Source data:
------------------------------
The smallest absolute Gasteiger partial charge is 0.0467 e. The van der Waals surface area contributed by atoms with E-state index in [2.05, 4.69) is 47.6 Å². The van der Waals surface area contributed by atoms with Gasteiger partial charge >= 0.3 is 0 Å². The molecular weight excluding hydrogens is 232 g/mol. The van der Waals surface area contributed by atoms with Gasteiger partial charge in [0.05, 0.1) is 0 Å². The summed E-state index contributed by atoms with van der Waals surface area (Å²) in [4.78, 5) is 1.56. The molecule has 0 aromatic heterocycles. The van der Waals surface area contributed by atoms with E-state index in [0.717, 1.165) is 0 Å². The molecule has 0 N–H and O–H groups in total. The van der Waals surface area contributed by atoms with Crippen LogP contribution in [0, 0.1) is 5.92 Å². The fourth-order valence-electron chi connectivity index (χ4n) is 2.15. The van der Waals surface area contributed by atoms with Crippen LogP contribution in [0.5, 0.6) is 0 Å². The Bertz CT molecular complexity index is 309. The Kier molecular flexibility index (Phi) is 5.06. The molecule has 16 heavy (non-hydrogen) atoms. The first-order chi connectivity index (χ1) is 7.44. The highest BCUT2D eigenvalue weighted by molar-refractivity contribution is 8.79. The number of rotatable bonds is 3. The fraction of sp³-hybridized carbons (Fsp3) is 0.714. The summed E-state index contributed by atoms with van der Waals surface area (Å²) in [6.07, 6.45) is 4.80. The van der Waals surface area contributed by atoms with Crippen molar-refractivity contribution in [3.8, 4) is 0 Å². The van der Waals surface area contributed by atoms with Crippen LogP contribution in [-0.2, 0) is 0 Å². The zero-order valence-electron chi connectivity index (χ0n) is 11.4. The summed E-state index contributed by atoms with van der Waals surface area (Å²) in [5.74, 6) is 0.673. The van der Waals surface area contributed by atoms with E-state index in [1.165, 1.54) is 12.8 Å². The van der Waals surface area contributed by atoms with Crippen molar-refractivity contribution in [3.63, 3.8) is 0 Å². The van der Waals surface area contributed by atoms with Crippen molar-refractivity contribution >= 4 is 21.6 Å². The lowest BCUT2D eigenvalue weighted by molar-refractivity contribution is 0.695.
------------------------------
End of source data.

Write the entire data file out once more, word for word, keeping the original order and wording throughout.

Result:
The smallest absolute Gasteiger partial charge is 0.0467 e. The van der Waals surface area contributed by atoms with E-state index in [2.05, 4.69) is 47.6 Å². The van der Waals surface area contributed by atoms with Gasteiger partial charge >= 0.3 is 0 Å². The molecular weight excluding hydrogens is 232 g/mol. The van der Waals surface area contributed by atoms with Gasteiger partial charge in [0.05, 0.1) is 0 Å². The summed E-state index contributed by atoms with van der Waals surface area (Å²) in [4.78, 5) is 1.56. The molecule has 0 aromatic heterocycles. The van der Waals surface area contributed by atoms with E-state index in [0.717, 1.165) is 0 Å². The molecule has 0 N–H and O–H groups in total. The van der Waals surface area contributed by atoms with Crippen LogP contribution in [0, 0.1) is 5.92 Å². The fourth-order valence-electron chi connectivity index (χ4n) is 2.15. The van der Waals surface area contributed by atoms with Crippen LogP contribution in [0.5, 0.6) is 0 Å². The Bertz CT molecular complexity index is 309. The Kier molecular flexibility index (Phi) is 5.06. The molecule has 16 heavy (non-hydrogen) atoms. The first-order chi connectivity index (χ1) is 7.44. The highest BCUT2D eigenvalue weighted by molar-refractivity contribution is 8.79. The number of rotatable bonds is 3. The fraction of sp³-hybridized carbons (Fsp3) is 0.714. The summed E-state index contributed by atoms with van der Waals surface area (Å²) in [6.07, 6.45) is 4.80. The van der Waals surface area contributed by atoms with Crippen molar-refractivity contribution in [3.8, 4) is 0 Å². The van der Waals surface area contributed by atoms with Crippen LogP contribution in [-0.2, 0) is 0 Å². The zero-order valence-electron chi connectivity index (χ0n) is 11.4. The summed E-state index contributed by atoms with van der Waals surface area (Å²) in [5.74, 6) is 0.673. The van der Waals surface area contributed by atoms with E-state index in [1.165, 1.54) is 12.8 Å². The van der Waals surface area contributed by atoms with Crippen molar-refractivity contribution in [3.63, 3.8) is 0 Å². The van der Waals surface area contributed by atoms with Crippen molar-refractivity contribution >= 4 is 21.6 Å². The lowest BCUT2D eigenvalue weighted by molar-refractivity contribution is 0.695.